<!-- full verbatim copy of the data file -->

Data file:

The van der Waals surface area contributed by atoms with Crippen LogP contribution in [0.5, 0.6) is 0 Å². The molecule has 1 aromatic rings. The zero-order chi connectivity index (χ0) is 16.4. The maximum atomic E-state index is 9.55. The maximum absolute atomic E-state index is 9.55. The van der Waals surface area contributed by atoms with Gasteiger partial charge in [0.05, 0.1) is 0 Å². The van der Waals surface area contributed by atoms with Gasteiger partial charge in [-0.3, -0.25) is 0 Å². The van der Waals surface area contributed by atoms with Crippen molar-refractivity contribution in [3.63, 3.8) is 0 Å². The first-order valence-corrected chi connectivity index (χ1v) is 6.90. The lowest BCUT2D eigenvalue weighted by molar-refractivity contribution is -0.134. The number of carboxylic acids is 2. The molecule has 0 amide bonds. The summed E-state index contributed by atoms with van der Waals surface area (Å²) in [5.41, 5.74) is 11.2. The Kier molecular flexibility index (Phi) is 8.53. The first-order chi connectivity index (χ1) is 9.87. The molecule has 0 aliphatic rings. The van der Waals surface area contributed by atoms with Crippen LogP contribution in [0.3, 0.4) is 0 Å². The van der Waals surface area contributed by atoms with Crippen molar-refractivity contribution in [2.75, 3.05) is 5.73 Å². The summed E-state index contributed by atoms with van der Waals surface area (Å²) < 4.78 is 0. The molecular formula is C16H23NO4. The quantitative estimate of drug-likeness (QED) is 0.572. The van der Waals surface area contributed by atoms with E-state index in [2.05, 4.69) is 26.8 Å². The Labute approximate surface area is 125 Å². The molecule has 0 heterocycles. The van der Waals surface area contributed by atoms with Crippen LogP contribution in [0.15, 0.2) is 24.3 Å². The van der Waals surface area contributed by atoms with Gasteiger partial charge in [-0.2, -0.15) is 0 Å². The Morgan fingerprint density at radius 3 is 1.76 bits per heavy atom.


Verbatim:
The van der Waals surface area contributed by atoms with Crippen LogP contribution in [0.5, 0.6) is 0 Å². The molecule has 1 aromatic rings. The zero-order chi connectivity index (χ0) is 16.4. The maximum atomic E-state index is 9.55. The maximum absolute atomic E-state index is 9.55. The van der Waals surface area contributed by atoms with Gasteiger partial charge in [0.05, 0.1) is 0 Å². The van der Waals surface area contributed by atoms with Gasteiger partial charge in [-0.3, -0.25) is 0 Å². The van der Waals surface area contributed by atoms with Crippen molar-refractivity contribution in [3.63, 3.8) is 0 Å². The first-order valence-corrected chi connectivity index (χ1v) is 6.90. The lowest BCUT2D eigenvalue weighted by molar-refractivity contribution is -0.134. The number of carboxylic acids is 2. The molecule has 0 amide bonds. The summed E-state index contributed by atoms with van der Waals surface area (Å²) in [5.41, 5.74) is 11.2. The Kier molecular flexibility index (Phi) is 8.53. The first-order chi connectivity index (χ1) is 9.87. The molecule has 0 aliphatic rings. The van der Waals surface area contributed by atoms with Crippen LogP contribution in [0.3, 0.4) is 0 Å². The van der Waals surface area contributed by atoms with Crippen molar-refractivity contribution in [2.75, 3.05) is 5.73 Å². The summed E-state index contributed by atoms with van der Waals surface area (Å²) < 4.78 is 0. The molecular formula is C16H23NO4. The quantitative estimate of drug-likeness (QED) is 0.572. The van der Waals surface area contributed by atoms with E-state index in [2.05, 4.69) is 26.8 Å². The Labute approximate surface area is 125 Å². The molecule has 0 heterocycles. The van der Waals surface area contributed by atoms with Crippen LogP contribution in [0.15, 0.2) is 24.3 Å². The van der Waals surface area contributed by atoms with Gasteiger partial charge in [-0.2, -0.15) is 0 Å². The Morgan fingerprint density at radius 3 is 1.76 bits per heavy atom.